I got to the starting line at the 15- minute warning and it was already full, which meant I had to start in the back of the pack. I wasn’t worried about it though because I remembered last year that with the wide course it all started pretty fast. This year that was not the case. The course was super narrow and I was stuck walking behind a huge crowd for the first 5 minutes. Very frustrating.
I spent the first lap running as fast as I could up and down the hills passing people trying to make up the time I lost behind that crowd. I finished lap 1 in 41 minutes and was in 77th place overall. Skipping the pit I immediately moved on to lap 2.
The second lap always gets me nervous because this is when we move on to the new obstacles. There is always a bit confusing during this lap because it is the first time actually running the full course with obstacles and that results in mistakes. That’s the best part of OCR though, running into the unknown.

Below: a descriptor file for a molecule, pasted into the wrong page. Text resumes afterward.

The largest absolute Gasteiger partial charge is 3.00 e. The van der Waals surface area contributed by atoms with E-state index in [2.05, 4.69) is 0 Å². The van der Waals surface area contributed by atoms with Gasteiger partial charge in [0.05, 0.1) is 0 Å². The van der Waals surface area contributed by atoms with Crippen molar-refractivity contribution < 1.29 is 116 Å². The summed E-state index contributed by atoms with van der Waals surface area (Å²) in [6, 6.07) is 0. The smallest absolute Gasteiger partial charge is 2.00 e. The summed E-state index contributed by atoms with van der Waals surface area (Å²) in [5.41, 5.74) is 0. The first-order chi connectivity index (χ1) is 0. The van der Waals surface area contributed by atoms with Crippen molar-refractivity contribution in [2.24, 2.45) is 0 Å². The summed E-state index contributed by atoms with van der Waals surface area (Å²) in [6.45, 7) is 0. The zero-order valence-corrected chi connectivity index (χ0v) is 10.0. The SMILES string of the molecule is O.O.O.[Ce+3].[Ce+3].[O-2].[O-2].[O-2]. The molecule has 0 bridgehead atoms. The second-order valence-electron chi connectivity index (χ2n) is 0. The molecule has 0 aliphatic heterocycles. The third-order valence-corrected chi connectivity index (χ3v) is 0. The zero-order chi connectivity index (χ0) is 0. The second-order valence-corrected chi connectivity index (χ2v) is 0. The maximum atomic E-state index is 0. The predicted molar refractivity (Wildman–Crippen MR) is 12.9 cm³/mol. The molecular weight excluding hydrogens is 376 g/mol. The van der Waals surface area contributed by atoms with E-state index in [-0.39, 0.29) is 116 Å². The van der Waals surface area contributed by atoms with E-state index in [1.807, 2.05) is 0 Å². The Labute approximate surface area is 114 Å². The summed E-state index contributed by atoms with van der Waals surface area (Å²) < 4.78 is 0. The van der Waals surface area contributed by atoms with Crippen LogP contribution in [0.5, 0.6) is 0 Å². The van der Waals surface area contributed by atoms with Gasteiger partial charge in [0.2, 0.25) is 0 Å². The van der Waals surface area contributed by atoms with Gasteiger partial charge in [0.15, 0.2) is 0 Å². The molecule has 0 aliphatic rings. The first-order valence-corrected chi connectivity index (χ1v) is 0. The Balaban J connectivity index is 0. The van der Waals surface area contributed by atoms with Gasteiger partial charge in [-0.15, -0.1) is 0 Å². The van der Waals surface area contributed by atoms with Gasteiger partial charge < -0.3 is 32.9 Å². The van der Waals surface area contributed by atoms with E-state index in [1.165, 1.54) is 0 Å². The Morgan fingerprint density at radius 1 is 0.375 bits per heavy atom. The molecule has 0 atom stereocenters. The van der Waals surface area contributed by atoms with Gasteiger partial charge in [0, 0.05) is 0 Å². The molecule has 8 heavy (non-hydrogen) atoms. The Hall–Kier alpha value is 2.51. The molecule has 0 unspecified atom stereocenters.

First mistake I made was on “weigh to tough”. I understood the idea; fill a bucket, run a loop, get it weighed and be +/- 5 pounds; but for some reason I brain farted and was over by 15 pounds! So I ran it again and ended up hitting the nail on the head, which I continued to do the entire race.
Second mistake was on “swingers”. I ran up to the obstacle and the volunteer said “jump off the platform, swing on the bar, and ring the bell”. So I jumped off, grabbed the bar, swung as hard as I could, and let go thinking that a full swing would result in the bell ringing via a pendulum or some shit, but it didn’t. Stupid me. I didn’t realize you had to ring the bell by hand. I ran my 1/4 mile penalty loop and continued on.
All in all, I really enjoyed the obstacles this year.I love that Tough Mudder put more emphasis on upper body strength to level the field with the runners.Some of the best additions in my opinion were “grabbing shaft”, “grappler”, “liberator”, and the “cliff”. The cliff was fun but resulted in lines because there was only 4 lanes. Next year create more lanes!